As we do more to advance free trade around the world, so we must also do more to ensure that working people really benefit from the opportunities it creates. Across the world today, many feel these opportunities do not seem to come to them. They feel a lack of control over their lives. They have a job but no job security; they have a home but worry about paying the mortgage. They are just about managing, but life is hard, and it is not enough for Governments to take a hands-off approach. So at this summit I argued that we need to deliver an economy that works for everyone, with bold action at home and co-operation abroad. That is why, in Britain, we are developing a proper industrial strategy to improve productivity in every part of the country, so more people can share in our national prosperity through higher real wages and greater opportunities for young people.
To restore greater fairness, we will be consulting on new measures to tackle corporate irresponsibility. These will include cracking down on excessive corporate pay, poor corporate governance, short-termism and aggressive tax avoidance, and giving employees and customers representation on company boards. At the G20, this mission of ensuring the economy works for everyone was echoed by other leaders, and this is an agenda that Britain will continue to lead in the months and years ahead.
Together, we agreed to continue efforts to fight corruption—building on the London summit—and do more to stop aggressive tax avoidance, including stopping companies avoiding tax by shifting profits from one jurisdiction to another. We also agreed to work together to address the causes of excess global production in heavy industries, including in the steel market, and we will establish a new forum to discuss issues such as subsidies that contribute to market distortions. All these steps are important if we are to retain support for free trade and the open economies which are the bedrock of global growth.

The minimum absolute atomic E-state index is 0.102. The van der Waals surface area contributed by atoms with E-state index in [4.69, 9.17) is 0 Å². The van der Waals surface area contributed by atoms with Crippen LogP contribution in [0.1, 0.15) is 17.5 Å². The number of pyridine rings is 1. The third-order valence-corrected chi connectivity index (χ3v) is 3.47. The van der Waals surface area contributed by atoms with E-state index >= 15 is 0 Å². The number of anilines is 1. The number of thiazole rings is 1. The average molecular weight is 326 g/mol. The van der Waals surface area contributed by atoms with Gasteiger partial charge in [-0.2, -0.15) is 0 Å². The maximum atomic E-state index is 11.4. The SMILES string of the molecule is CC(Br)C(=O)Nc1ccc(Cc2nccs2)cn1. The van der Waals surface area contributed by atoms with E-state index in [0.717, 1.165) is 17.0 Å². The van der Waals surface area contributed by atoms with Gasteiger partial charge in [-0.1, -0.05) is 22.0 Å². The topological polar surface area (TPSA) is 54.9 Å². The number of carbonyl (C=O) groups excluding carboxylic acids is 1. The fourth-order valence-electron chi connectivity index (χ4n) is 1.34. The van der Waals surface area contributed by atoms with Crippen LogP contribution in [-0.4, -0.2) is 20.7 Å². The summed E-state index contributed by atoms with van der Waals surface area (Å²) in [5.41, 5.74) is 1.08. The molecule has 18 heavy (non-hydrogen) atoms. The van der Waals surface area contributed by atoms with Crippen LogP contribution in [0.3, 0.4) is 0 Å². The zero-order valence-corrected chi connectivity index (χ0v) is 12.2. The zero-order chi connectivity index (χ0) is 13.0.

Turning to global security, Britain remains at the heart of the fight against Daesh, and at this summit we discussed the need for robust plans to manage the threat of foreign fighters dispersing from Syria, Iraq and Libya. We called for the proper enforcement of the UN sanctions regime to limit the financing of all terrorist organisations and for more action to improve standards in aviation security, including through a UN Security Council resolution which the UK has been pursuing and which we hope will be adopted later this month. We also agreed the need to confront the ideology that underpins this terrorism. That means addressing both violent and non-violent extremism and working across borders to tackle radicalisation online.
Turning to the migration crisis, Britain will continue to meet our promises to the poorest in the world, including through humanitarian efforts to support refugees, and we will make further commitments at President Obama’s summit in New York later this month. But at the G20 I also argued that we cannot shy away from dealing with illegal migration, and I will be returning to this at the UN General Assembly. We need to improve the way we distinguish between refugees and economic migrants. This will enable our economies to benefit from controlled economic migration. In doing so, we will be able to get more help to refugees who need it, and retain popular support for doing so. This does not just protect our own people. By reducing the scope for the mass population movements we are seeing today, and at the same time investing to address the underlying drivers of mass migration at source, we can achieve better outcomes for the migrants themselves. As part of this new approach, we also need a much more concerted effort to address modern slavery. This sickening trade, often using the same criminal networks that facilitate illegal migration, is an affront to our humanity, and I want Britain leading a global effort to stamp it out.